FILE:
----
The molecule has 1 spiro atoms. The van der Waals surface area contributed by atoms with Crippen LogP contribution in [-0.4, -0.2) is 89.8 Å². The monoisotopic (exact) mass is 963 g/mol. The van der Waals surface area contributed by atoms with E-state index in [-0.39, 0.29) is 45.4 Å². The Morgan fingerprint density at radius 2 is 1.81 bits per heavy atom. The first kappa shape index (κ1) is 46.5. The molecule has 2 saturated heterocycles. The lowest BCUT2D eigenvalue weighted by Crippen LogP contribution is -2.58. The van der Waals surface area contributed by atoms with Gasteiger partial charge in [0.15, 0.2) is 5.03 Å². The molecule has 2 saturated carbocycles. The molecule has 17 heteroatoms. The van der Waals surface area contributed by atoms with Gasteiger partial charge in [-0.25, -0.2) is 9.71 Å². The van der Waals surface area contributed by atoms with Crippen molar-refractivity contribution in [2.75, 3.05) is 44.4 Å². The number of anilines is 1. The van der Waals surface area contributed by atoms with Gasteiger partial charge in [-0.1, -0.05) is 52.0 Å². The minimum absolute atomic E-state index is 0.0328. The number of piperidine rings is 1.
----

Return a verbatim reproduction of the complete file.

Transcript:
The molecule has 1 spiro atoms. The van der Waals surface area contributed by atoms with Crippen LogP contribution in [-0.4, -0.2) is 89.8 Å². The monoisotopic (exact) mass is 963 g/mol. The van der Waals surface area contributed by atoms with E-state index in [-0.39, 0.29) is 45.4 Å². The Morgan fingerprint density at radius 2 is 1.81 bits per heavy atom. The first kappa shape index (κ1) is 46.5. The molecule has 2 saturated heterocycles. The lowest BCUT2D eigenvalue weighted by Crippen LogP contribution is -2.58. The van der Waals surface area contributed by atoms with Gasteiger partial charge in [0.15, 0.2) is 5.03 Å². The molecule has 2 saturated carbocycles. The molecule has 17 heteroatoms. The van der Waals surface area contributed by atoms with Gasteiger partial charge in [-0.25, -0.2) is 9.71 Å². The van der Waals surface area contributed by atoms with Crippen molar-refractivity contribution in [2.75, 3.05) is 44.4 Å². The number of anilines is 1. The van der Waals surface area contributed by atoms with Gasteiger partial charge in [-0.1, -0.05) is 52.0 Å². The minimum absolute atomic E-state index is 0.0328. The number of piperidine rings is 1.